One area of public relations (PR) that is often forgotten is internal communications.
It’s regularly the case that when asking a company to outline their target audiences, employees just don’t feature despite the fact their performance is critical to the marketing function.
What I mean by this is that if you’re telling everyone about a superior product or service and the staff aren’t aware of it or if the customer journey doesn’t live up to expectation, then you very quickly score an own goal.
Good PR can also be very powerful in recruiting and retaining the right staff but depending on the industry, finding skilled hires can be challenging. In difficult economic times it can also be hard to get the green light for sourcing the staff you need to achieve your business objectives and expansion plans.
In light of this I spoke to recruitment specialist Bryony Gibson from Bryony Gibson Consulting for her views on achieving the right culture fit.
Bryony said: “With the economic recession times have been tough, resulting in companies scrutinizing their HR spend to a much greater degree than they would have done previously. Understandably every new employee has to be 100% right, without compromise.
“For anyone seeking employment, qualifications are crucial along with the relevant practical experience, which is why those with apprenticeships or sandwich experience from University may be more desirable to employers than those with academics alone. But even the combination of qualifications and experience is not enough in the current climate to secure a job.
“Interestingly enough, this is where PR becomes important as much for the individual as for the business. The ability for potential employees to display their personality from the outset and demonstrate how they can fit into the culture of a business is essential. A lot of this stems from attitude; would you rather sit next to a negative individual or one who is positive and oozes energy? Attitude and personality; neither come at a cost, but they can be harder to find than qualifications and experience.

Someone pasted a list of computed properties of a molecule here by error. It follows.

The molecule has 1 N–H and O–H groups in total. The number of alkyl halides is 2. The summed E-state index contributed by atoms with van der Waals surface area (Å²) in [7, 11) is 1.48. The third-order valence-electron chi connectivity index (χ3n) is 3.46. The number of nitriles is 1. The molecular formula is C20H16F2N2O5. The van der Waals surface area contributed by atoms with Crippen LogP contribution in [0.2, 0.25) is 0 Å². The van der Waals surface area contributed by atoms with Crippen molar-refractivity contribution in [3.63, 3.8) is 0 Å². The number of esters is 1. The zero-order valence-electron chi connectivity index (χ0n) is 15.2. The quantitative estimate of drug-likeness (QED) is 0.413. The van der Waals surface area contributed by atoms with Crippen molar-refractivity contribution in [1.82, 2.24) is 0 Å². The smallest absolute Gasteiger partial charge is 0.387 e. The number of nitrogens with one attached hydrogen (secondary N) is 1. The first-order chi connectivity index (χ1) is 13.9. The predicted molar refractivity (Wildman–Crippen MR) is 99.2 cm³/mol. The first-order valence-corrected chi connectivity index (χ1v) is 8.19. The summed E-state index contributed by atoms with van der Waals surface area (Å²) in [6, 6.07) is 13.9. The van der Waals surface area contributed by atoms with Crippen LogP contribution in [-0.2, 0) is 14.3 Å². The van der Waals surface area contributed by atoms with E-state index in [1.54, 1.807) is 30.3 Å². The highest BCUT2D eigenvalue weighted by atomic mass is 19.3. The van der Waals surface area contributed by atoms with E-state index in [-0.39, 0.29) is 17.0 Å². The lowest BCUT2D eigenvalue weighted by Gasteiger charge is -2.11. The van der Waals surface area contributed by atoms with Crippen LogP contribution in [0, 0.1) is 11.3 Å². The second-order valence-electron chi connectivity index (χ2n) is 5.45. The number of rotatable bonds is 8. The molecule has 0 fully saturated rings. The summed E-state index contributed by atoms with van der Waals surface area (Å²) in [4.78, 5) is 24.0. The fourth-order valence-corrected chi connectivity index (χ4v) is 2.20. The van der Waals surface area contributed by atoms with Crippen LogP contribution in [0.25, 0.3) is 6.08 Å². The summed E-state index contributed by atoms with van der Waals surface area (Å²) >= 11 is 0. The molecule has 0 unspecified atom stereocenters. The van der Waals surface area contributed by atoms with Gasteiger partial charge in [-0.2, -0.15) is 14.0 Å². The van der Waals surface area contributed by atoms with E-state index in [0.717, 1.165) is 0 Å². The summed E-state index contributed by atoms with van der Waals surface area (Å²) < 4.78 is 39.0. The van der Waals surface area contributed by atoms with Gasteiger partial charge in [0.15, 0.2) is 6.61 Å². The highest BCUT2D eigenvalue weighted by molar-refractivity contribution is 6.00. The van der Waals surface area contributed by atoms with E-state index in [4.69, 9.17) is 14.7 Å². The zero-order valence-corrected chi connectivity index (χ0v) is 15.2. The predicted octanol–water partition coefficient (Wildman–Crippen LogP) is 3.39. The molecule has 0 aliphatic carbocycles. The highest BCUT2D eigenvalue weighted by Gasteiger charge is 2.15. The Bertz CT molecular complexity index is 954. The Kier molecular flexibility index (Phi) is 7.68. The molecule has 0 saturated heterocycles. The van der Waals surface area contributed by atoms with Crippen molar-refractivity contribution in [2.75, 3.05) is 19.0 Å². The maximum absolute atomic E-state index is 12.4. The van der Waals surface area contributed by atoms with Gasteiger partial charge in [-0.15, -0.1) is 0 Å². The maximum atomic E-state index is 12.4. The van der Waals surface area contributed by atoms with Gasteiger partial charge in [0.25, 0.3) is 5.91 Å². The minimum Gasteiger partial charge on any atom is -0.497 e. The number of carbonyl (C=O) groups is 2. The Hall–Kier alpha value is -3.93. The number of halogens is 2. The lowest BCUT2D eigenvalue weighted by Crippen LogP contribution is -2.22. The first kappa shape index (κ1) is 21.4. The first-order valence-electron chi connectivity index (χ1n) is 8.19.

“As such, while an organization needs to present itself in the best light in order to appeal to the high quality workforce it wishes to attract, so must a person show exactly what attributes they can bring and demonstrate what kind of brand ambassador they could be for the firm.
“My advice to clients is that the recruitment process should not only specify the necessary skills and qualifications required for the job, but also provide an opportunity for candidates to showcase their character. In order to expect applicants to be open and honest businesses will need to do the same - showing just enough of their personality so that jobseekers feel they can connect.
“Understanding a person’s personality is really the key to whether they will fit within the business and stay long-term. Organisations need to ensure that potential employees align with their company’s vision and values, management style, team ethics and workplace environment. Cultural fit is critical to the long-term success of employee engagement, productivity, motivation and retention.
“All that said companies mustn’t lose sight of the technical task in hand. The person they like the most still needs to be able to do the job, which brings me back to the start; recruiting has to be 100% right, and finding those that meet this target and will ultimately be able to help a business grow is often easier said than done.”
Bryony’s words are grounded in experience and hopefully helpful to organisations wondering whether their recruitment process needs updating or enhancing. Individuals in the job market should also pay heed too and look at the options they have for showcasing their personal brand. Social media offers great promotional opportunities when used in the right way – but then that’s a column for another day!